Actually, we have — for three years. We’ve also heard for months that premiums would spike yet again in ObamaCare. CBS News highlighted it on its Sunday evening broadcast as open enrollment begins again, and consumers are experiencing their third straight year of sticker shock in the exchanges:
Sign-up season started Sunday for health insurance under the Affordable Care Act, or Obamacare, now in year 3.
Premiums are going up an average of 7.5 percent, but they could be much higher depending on where you live. …
Premiums vary widely — and are actually decreasing in a few places. Indiana is down 12.6 percent, and Mississippi is down 8 percent. But in most states, premiums are rising, up 31.5 percent in Alaska and up nearly 36 percent in Oklahoma.
Oddly, CBS doesn’t mention the 50% increase in Minnesota — just this year. CBS does note that market consolidation has caused some of these premium increases, but that is itself a symptom of the problems created by Democrats in the Affordable Care Act. The financial model of the mandates has created much more demand for utilization than Congress predicted, and insurers are still trying to catch up to the damage done to their financial models. Some insurers simply decided that they couldn’t compete and have either dropped out or allowed themselves to get bought by larger players in the market.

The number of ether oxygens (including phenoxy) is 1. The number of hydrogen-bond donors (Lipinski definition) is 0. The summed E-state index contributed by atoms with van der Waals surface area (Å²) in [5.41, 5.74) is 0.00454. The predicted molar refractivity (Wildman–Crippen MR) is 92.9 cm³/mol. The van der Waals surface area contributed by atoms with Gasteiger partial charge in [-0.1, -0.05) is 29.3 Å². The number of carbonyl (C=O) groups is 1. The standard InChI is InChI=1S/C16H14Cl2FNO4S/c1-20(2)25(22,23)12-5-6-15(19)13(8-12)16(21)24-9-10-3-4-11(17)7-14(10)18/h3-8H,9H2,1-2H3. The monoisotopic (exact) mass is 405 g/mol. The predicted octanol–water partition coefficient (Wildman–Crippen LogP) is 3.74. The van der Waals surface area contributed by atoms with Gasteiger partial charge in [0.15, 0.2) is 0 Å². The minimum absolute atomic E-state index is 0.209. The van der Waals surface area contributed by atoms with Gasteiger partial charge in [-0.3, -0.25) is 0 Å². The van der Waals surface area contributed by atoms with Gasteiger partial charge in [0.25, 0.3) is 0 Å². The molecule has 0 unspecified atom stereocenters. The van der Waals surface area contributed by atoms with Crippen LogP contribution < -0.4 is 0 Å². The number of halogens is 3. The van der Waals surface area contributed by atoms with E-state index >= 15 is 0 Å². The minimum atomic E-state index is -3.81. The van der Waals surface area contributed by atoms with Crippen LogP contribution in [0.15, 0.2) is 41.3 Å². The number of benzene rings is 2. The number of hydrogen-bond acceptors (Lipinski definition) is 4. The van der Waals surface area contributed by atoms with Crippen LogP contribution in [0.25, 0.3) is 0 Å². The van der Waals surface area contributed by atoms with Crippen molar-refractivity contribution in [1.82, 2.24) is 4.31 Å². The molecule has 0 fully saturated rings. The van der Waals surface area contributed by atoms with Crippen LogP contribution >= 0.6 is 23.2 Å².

Of course, the potential for these failures was predicted early in the debate. Democrats thought that setting up government-backed co-ops would solve the problem — as if insurers didn’t understand how to run risk pools. Unsurprisingly, those co-ops have been failing faster than the insurers. In fact, another one went under over the weekend, this time in Arizona:
A low-cost health insurance co-op that covers about one in three Arizonans that have an Affordable Care Act marketplace plan won’t be allowed to sell health plans Sunday — the opening day consumers can purchase insurance — after the state of Arizona and the federal government took action against the entity.
The Arizona Department of Insurance said Friday afternoon that Meritus Health Partners/Meritus Mutual Health Partners has been placed into “supervision” and only can continue to serve existing clients until the end of the year. The federal government also suspended Meritus from the Affordable Care Act’s federal marketplace, which means the company won’t be able to sell health plans via healthcare.gov when the health-care law’s three-month enrollment period begins Sunday.
The government decisions will require about 59,000 Arizona residents who are covered by Meritus to switch health-insurance providers to maintain coverage in 2016, state officials said.
It’s not just consumers that have experienced sticker shock. The co-ops only remained open this long because the government indemnified their losses the first two years through the “risk corridor” program. Those back-door subsidies have stopped, and with them the fantasy that ObamaCare’s financial models make any sense at all. That’s not exactly breaking news, but for those who keep indulging in denial, it’s still a shock of one kind or another.